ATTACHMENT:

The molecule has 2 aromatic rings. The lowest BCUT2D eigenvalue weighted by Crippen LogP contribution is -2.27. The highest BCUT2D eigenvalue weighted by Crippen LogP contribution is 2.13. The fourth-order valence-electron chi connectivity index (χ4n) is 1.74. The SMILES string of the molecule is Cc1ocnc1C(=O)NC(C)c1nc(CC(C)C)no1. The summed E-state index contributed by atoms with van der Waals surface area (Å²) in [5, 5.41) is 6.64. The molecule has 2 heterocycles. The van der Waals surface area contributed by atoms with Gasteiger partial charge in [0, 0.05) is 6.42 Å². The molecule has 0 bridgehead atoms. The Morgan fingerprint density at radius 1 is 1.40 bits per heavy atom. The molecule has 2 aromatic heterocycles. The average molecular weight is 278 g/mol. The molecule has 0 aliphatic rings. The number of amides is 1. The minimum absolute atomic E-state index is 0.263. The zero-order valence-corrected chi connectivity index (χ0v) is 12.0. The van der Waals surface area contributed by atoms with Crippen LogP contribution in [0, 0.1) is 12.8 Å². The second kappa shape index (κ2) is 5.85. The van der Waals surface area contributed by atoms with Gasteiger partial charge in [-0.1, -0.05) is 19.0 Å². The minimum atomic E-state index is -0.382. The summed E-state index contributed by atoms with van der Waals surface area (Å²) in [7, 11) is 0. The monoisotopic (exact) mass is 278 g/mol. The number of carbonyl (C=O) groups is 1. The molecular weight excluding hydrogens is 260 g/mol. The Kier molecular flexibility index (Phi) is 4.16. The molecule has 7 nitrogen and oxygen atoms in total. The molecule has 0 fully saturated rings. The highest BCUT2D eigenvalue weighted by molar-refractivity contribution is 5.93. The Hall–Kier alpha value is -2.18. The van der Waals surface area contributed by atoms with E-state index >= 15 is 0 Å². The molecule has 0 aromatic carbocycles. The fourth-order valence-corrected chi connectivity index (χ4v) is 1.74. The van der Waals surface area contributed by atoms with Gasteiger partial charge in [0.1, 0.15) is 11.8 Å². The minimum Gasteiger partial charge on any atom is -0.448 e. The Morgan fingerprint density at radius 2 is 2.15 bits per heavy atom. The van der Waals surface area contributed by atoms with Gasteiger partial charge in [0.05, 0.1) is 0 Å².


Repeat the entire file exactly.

The molecule has 2 aromatic rings. The lowest BCUT2D eigenvalue weighted by Crippen LogP contribution is -2.27. The highest BCUT2D eigenvalue weighted by Crippen LogP contribution is 2.13. The fourth-order valence-electron chi connectivity index (χ4n) is 1.74. The SMILES string of the molecule is Cc1ocnc1C(=O)NC(C)c1nc(CC(C)C)no1. The summed E-state index contributed by atoms with van der Waals surface area (Å²) in [5, 5.41) is 6.64. The molecule has 2 heterocycles. The van der Waals surface area contributed by atoms with Gasteiger partial charge in [0, 0.05) is 6.42 Å². The molecule has 0 bridgehead atoms. The Morgan fingerprint density at radius 1 is 1.40 bits per heavy atom. The molecule has 2 aromatic heterocycles. The average molecular weight is 278 g/mol. The molecule has 0 aliphatic rings. The number of amides is 1. The minimum absolute atomic E-state index is 0.263. The zero-order valence-corrected chi connectivity index (χ0v) is 12.0. The van der Waals surface area contributed by atoms with Crippen LogP contribution in [0, 0.1) is 12.8 Å². The second kappa shape index (κ2) is 5.85. The van der Waals surface area contributed by atoms with Gasteiger partial charge in [-0.1, -0.05) is 19.0 Å². The minimum atomic E-state index is -0.382. The summed E-state index contributed by atoms with van der Waals surface area (Å²) in [7, 11) is 0. The monoisotopic (exact) mass is 278 g/mol. The number of carbonyl (C=O) groups is 1. The molecular weight excluding hydrogens is 260 g/mol. The Kier molecular flexibility index (Phi) is 4.16. The molecule has 7 nitrogen and oxygen atoms in total. The molecule has 0 fully saturated rings. The highest BCUT2D eigenvalue weighted by molar-refractivity contribution is 5.93. The Hall–Kier alpha value is -2.18. The van der Waals surface area contributed by atoms with E-state index >= 15 is 0 Å². The molecule has 0 aromatic carbocycles. The fourth-order valence-corrected chi connectivity index (χ4v) is 1.74. The van der Waals surface area contributed by atoms with Gasteiger partial charge in [0.1, 0.15) is 11.8 Å². The minimum Gasteiger partial charge on any atom is -0.448 e. The Morgan fingerprint density at radius 2 is 2.15 bits per heavy atom. The van der Waals surface area contributed by atoms with Gasteiger partial charge in [0.05, 0.1) is 0 Å².